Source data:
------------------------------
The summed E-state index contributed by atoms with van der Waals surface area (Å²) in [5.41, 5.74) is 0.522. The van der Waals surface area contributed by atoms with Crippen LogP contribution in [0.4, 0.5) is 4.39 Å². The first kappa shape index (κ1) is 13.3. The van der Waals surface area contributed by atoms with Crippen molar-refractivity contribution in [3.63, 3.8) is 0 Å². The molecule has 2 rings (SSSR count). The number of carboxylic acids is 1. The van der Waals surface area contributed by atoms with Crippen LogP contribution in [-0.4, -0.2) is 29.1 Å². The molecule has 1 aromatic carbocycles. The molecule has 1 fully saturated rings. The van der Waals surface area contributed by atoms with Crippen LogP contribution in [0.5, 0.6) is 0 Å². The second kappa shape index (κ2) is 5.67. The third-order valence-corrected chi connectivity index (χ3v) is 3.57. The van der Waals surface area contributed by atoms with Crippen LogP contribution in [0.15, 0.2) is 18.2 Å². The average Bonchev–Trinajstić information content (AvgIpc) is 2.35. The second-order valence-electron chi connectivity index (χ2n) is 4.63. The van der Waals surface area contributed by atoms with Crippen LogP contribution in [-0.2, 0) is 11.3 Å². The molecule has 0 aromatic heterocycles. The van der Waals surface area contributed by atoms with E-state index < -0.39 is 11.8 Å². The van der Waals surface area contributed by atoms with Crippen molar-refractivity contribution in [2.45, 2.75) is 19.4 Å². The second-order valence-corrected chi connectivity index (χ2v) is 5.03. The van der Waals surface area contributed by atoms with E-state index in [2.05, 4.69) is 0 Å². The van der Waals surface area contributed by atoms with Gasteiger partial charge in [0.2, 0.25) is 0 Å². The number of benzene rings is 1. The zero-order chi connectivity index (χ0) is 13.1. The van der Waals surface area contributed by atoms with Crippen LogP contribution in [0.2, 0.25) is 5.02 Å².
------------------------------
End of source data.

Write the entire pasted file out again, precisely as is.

The summed E-state index contributed by atoms with van der Waals surface area (Å²) in [5.41, 5.74) is 0.522. The van der Waals surface area contributed by atoms with Crippen LogP contribution in [0.4, 0.5) is 4.39 Å². The first kappa shape index (κ1) is 13.3. The van der Waals surface area contributed by atoms with Crippen molar-refractivity contribution in [3.63, 3.8) is 0 Å². The molecule has 2 rings (SSSR count). The number of carboxylic acids is 1. The van der Waals surface area contributed by atoms with Crippen LogP contribution in [-0.4, -0.2) is 29.1 Å². The molecule has 1 aromatic carbocycles. The molecule has 1 fully saturated rings. The van der Waals surface area contributed by atoms with Crippen LogP contribution in [0.5, 0.6) is 0 Å². The second kappa shape index (κ2) is 5.67. The third-order valence-corrected chi connectivity index (χ3v) is 3.57. The van der Waals surface area contributed by atoms with Crippen LogP contribution in [0.15, 0.2) is 18.2 Å². The average Bonchev–Trinajstić information content (AvgIpc) is 2.35. The second-order valence-electron chi connectivity index (χ2n) is 4.63. The van der Waals surface area contributed by atoms with Crippen LogP contribution in [-0.2, 0) is 11.3 Å². The molecule has 0 aromatic heterocycles. The van der Waals surface area contributed by atoms with E-state index < -0.39 is 11.8 Å². The van der Waals surface area contributed by atoms with Crippen molar-refractivity contribution in [2.45, 2.75) is 19.4 Å². The second-order valence-corrected chi connectivity index (χ2v) is 5.03. The van der Waals surface area contributed by atoms with E-state index in [2.05, 4.69) is 0 Å². The van der Waals surface area contributed by atoms with Gasteiger partial charge in [0.2, 0.25) is 0 Å². The number of benzene rings is 1. The zero-order chi connectivity index (χ0) is 13.1. The van der Waals surface area contributed by atoms with Crippen LogP contribution in [0.2, 0.25) is 5.02 Å².